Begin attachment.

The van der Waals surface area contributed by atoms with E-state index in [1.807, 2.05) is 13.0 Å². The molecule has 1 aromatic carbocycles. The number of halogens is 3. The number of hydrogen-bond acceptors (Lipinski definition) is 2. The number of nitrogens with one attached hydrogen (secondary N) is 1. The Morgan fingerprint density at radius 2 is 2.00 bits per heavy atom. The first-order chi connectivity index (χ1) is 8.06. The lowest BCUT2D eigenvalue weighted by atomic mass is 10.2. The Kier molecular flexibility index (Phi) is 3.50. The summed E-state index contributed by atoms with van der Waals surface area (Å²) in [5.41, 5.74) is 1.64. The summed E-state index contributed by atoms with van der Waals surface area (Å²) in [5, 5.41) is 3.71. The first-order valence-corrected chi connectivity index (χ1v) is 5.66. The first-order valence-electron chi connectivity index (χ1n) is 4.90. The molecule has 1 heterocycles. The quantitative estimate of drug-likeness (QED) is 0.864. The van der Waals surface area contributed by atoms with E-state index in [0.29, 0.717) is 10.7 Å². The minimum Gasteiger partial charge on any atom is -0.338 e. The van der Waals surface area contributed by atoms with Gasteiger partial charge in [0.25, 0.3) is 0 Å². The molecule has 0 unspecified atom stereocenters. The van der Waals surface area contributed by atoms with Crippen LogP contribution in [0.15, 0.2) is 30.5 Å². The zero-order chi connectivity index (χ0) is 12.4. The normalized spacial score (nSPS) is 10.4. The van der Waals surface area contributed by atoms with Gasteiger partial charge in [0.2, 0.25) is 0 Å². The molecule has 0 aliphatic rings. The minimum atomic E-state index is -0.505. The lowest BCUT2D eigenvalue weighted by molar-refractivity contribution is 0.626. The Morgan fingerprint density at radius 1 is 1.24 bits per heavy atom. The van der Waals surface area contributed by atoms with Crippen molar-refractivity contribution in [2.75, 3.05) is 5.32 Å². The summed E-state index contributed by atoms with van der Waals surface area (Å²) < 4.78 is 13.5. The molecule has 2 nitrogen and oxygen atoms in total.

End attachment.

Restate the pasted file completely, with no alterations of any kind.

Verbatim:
The van der Waals surface area contributed by atoms with E-state index in [1.807, 2.05) is 13.0 Å². The molecule has 1 aromatic carbocycles. The number of halogens is 3. The number of hydrogen-bond acceptors (Lipinski definition) is 2. The number of nitrogens with one attached hydrogen (secondary N) is 1. The Morgan fingerprint density at radius 2 is 2.00 bits per heavy atom. The first-order chi connectivity index (χ1) is 8.06. The lowest BCUT2D eigenvalue weighted by atomic mass is 10.2. The Kier molecular flexibility index (Phi) is 3.50. The summed E-state index contributed by atoms with van der Waals surface area (Å²) in [5.41, 5.74) is 1.64. The summed E-state index contributed by atoms with van der Waals surface area (Å²) in [5, 5.41) is 3.71. The first-order valence-corrected chi connectivity index (χ1v) is 5.66. The first-order valence-electron chi connectivity index (χ1n) is 4.90. The molecule has 1 heterocycles. The quantitative estimate of drug-likeness (QED) is 0.864. The van der Waals surface area contributed by atoms with E-state index in [0.29, 0.717) is 10.7 Å². The minimum Gasteiger partial charge on any atom is -0.338 e. The van der Waals surface area contributed by atoms with Gasteiger partial charge in [0.25, 0.3) is 0 Å². The molecule has 0 unspecified atom stereocenters. The van der Waals surface area contributed by atoms with Crippen LogP contribution in [0.15, 0.2) is 30.5 Å². The zero-order chi connectivity index (χ0) is 12.4. The normalized spacial score (nSPS) is 10.4. The van der Waals surface area contributed by atoms with Gasteiger partial charge in [0.2, 0.25) is 0 Å². The molecule has 0 aliphatic rings. The minimum atomic E-state index is -0.505. The lowest BCUT2D eigenvalue weighted by molar-refractivity contribution is 0.626. The Morgan fingerprint density at radius 1 is 1.24 bits per heavy atom. The van der Waals surface area contributed by atoms with Crippen molar-refractivity contribution in [2.75, 3.05) is 5.32 Å². The summed E-state index contributed by atoms with van der Waals surface area (Å²) < 4.78 is 13.5. The molecule has 2 nitrogen and oxygen atoms in total.